Monthly Archives: November 2008


This past weekend, Carol and I attended the annual Pastor’s & Wives Retreat of the Pacific Northwest District of the Evangelical Free Church, held at the Sun River Resort in Oregon. Beautiful location. Relaxing schedule. Catching up with friends and fellow workers.

The highlight of the weekend for us was hearing from Pastor Kent Hughes. I served with Kent at College Church in Wheaton from 1986-89. He is now retired and living in Spokane, WA. Though I only spent three years on staff with Kent, I still consider him one of my mentors. He demonstrated what it meant to be a hard-working pastor. Through his sermons and commentaries, he showed me how to prepare and deliver a message that balances explanation and application. He and his wife, Barbara, exhibited and loving marriage and a healthy family.

The first day of the conference, Kent shared his perspective on success in ministry, which he wrote about in Liberating ministry from the success syndrome. Far too often, pastors measure success by the “Big 5”–Baptisms, Bucks, Buildings, and if you are really successful, Books & Broadcasts. None of those, however, are biblical. Instead, God’s measure of success includes faithfulness, loving God with all your heart, prayer, serving, and a good attitude. Having struggled recently with trying to measure my own success, it was a reminder I needed to hear.

The second day of the conference, Kent spoke from 2 Corinthians. Speaking from 3:4-6 and 12:1-10, Kent explained that God’s plan has always been to demonstrate his power through our weakness. His final message was taken from Jeremiah 29:10-11. He explained that whatever we go through–good, bad, positive, negative, painful, joyful–are all part of God’s good plans for our lives.

As always, Kent was challenging and encouraging. He ministered to us from his knowledge and experience. He was used by God to meet us at our point of need. Thanks, Kent.

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Posted by on November 12, 2008 in Mentors, Personal growth


Dreaming of white stuff

Mt. Bachelor, near Sun River in Central Oregon, is not open for skiing yet, but that didn’t stop some die hards from getting in some early season practice.





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Posted by on November 8, 2008 in Oregon


Sun River, OR

Carol and I attended a Pastor’s & Wives Retreat at Sun River, OR, this weekened, hosted by the Pacific Northwest District of the Evangelical Free Church of America. We had a beautiful view outside our room.






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Posted by on November 8, 2008 in Oregon


How should a Christian evaluate “The Shack”?

I am amazed as to the continued interest in The Shack. People keep reading the book and debating the value. Since a book group in our church has decided to read it, I wanted to provide them with some tools to evaluate what they read. If the book is read, it must be read with discernment.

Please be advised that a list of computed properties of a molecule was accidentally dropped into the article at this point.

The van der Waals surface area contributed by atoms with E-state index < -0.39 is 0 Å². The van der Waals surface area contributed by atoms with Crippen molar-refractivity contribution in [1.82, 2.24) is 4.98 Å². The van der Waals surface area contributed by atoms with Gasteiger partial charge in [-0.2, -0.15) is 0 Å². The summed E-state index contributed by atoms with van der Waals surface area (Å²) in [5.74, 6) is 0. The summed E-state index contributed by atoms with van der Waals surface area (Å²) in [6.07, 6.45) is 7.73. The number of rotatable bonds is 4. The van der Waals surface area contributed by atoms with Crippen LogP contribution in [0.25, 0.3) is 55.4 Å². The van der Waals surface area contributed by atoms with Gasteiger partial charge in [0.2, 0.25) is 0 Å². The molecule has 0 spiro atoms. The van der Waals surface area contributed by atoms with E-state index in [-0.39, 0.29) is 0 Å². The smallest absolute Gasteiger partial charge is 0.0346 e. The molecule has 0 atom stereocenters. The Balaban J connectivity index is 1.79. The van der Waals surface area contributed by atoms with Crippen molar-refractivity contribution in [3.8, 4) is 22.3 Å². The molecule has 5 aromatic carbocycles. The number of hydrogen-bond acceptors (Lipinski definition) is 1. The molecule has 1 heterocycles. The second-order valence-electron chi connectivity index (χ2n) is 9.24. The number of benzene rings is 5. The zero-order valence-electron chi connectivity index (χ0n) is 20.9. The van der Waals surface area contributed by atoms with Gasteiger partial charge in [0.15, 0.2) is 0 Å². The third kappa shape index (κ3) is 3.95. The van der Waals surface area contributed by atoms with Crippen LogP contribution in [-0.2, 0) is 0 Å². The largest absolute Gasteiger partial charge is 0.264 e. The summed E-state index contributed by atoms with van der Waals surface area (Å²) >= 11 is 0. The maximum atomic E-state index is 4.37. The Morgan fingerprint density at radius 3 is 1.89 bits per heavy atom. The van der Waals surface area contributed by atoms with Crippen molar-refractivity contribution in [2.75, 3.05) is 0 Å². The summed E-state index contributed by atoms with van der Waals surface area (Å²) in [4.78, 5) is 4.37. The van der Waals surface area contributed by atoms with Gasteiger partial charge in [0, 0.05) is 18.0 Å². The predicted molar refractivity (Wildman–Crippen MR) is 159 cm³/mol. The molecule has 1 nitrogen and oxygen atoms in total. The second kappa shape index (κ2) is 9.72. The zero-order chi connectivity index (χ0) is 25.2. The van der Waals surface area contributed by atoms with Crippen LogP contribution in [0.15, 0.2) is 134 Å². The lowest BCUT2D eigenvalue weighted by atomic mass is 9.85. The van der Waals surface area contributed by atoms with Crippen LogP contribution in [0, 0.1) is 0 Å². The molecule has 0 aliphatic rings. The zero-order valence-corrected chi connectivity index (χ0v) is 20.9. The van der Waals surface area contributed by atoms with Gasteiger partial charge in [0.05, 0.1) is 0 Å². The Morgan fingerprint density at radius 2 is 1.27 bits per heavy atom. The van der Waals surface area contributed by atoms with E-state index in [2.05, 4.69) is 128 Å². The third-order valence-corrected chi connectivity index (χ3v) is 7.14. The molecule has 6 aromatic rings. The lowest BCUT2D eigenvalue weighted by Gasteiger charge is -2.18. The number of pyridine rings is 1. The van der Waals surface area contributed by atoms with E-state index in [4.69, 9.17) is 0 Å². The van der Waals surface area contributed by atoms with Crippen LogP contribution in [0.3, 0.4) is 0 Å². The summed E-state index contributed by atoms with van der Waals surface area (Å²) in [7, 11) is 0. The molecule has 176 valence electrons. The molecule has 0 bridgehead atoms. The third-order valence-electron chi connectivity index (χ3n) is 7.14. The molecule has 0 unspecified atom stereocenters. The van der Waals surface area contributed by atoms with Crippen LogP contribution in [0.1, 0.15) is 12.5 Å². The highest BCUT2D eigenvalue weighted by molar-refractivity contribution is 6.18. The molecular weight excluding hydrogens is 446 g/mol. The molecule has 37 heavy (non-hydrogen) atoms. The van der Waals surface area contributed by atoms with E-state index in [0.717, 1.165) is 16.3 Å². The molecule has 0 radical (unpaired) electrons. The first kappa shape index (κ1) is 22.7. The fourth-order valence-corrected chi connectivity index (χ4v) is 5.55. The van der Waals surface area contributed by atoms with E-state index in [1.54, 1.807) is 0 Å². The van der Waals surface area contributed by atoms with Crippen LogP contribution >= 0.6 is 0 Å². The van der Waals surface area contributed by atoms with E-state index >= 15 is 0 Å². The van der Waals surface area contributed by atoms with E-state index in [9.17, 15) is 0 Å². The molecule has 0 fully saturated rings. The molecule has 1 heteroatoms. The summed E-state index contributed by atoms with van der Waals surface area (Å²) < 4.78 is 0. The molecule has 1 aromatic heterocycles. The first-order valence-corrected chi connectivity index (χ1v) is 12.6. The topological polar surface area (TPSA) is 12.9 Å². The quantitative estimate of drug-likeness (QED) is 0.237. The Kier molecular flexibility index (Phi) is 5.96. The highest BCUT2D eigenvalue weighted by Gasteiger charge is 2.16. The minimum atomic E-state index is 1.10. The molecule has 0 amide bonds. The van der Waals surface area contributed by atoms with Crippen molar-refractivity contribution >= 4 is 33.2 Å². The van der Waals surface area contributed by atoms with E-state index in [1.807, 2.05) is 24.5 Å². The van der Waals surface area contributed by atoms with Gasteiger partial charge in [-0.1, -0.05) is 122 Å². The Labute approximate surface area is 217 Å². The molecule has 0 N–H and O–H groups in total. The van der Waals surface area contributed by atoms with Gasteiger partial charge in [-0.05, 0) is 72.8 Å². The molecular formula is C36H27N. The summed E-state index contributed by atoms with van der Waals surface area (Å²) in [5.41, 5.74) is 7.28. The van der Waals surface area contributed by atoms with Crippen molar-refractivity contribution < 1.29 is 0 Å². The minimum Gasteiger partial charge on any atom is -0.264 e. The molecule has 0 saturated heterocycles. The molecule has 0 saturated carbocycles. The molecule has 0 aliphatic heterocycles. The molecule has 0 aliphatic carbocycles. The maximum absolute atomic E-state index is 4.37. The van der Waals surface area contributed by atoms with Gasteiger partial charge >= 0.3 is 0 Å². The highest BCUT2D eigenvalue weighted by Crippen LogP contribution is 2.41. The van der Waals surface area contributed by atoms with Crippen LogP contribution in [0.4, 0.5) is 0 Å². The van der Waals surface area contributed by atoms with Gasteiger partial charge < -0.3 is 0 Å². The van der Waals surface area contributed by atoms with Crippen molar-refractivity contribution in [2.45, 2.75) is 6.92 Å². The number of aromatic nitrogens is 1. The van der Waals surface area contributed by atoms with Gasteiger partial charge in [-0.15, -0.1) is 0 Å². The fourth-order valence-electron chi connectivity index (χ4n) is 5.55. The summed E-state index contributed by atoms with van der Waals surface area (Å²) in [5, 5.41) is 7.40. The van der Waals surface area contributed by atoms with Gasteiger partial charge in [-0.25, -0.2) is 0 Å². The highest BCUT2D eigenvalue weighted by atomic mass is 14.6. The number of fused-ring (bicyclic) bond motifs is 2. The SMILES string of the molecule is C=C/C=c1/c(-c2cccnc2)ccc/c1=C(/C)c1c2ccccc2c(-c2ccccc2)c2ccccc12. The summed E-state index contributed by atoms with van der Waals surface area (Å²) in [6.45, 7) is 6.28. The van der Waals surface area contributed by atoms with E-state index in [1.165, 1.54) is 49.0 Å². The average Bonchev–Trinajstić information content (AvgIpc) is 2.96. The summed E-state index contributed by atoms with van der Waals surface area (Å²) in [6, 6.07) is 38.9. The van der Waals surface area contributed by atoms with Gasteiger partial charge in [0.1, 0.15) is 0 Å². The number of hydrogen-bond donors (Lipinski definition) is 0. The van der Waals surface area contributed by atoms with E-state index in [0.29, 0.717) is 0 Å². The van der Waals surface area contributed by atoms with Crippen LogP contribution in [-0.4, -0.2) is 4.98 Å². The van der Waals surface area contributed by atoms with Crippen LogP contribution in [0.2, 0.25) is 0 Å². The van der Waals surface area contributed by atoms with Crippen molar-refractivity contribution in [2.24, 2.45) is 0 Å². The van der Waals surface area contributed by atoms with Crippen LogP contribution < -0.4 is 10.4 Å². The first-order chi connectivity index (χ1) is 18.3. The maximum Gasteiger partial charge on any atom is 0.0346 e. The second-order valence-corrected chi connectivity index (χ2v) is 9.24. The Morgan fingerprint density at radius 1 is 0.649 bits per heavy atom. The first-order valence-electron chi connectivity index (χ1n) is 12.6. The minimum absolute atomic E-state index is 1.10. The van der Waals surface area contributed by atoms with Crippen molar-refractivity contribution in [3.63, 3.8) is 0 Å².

Here are nine reviews of the book–balanced, positive, and negative–three of each. They provide a view of the waterfront as to how people respond to the book.

Balanced reviews

Positive reviews

Negative reviews

If you choose to read the book, these reviews will help you to process what you learn. But don’t stop with what the author presents about forgiveness and the Trinity. Don’t stop with what the reviewer says about the strengths and weaknesses and the subtle messages of the book. Find out what the Bible says about forgiveness, the Trinity, the inspiration and authority of Scripture, the importance and role of the local church, and every other subject touched on in the book and the reviews. Be like the Bereans, who “received the message with great eagerness and examined the Scriptures every day to see if what Paul (or authors and book reviewers) said was true” (Acts 17:11).

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Posted by on November 7, 2008 in Books, Theology


Arresting the downward spiral of society

Of perhaps greater concern than who sits in the White House or the State House were the ballot measures voted on Tuesday. Death with dignity passed in Washington. Amendments banning same sex marriage were approved in California, Arizona, and Florida. Colorado and South Dakota rejected anti-abortion initiatives. Michigan approved medical marijuana while Massachusetts decriminalized the possession of an ounce or less or marijuana. The ballot initiatives read like the end of Romans chapter 1 being played out in daily life. Our society is in a downward spiral, continuing to decay and grow darker.

Perhaps the benefit of the outcome of Tuesday’s election is that it will force the church to return to her roots and what God has called her to be and to do. Over the past decade, the church has either tried to become another PAC – Political Action Committee – or else has retreated to a protective fortress so as not to be contaminated by the world.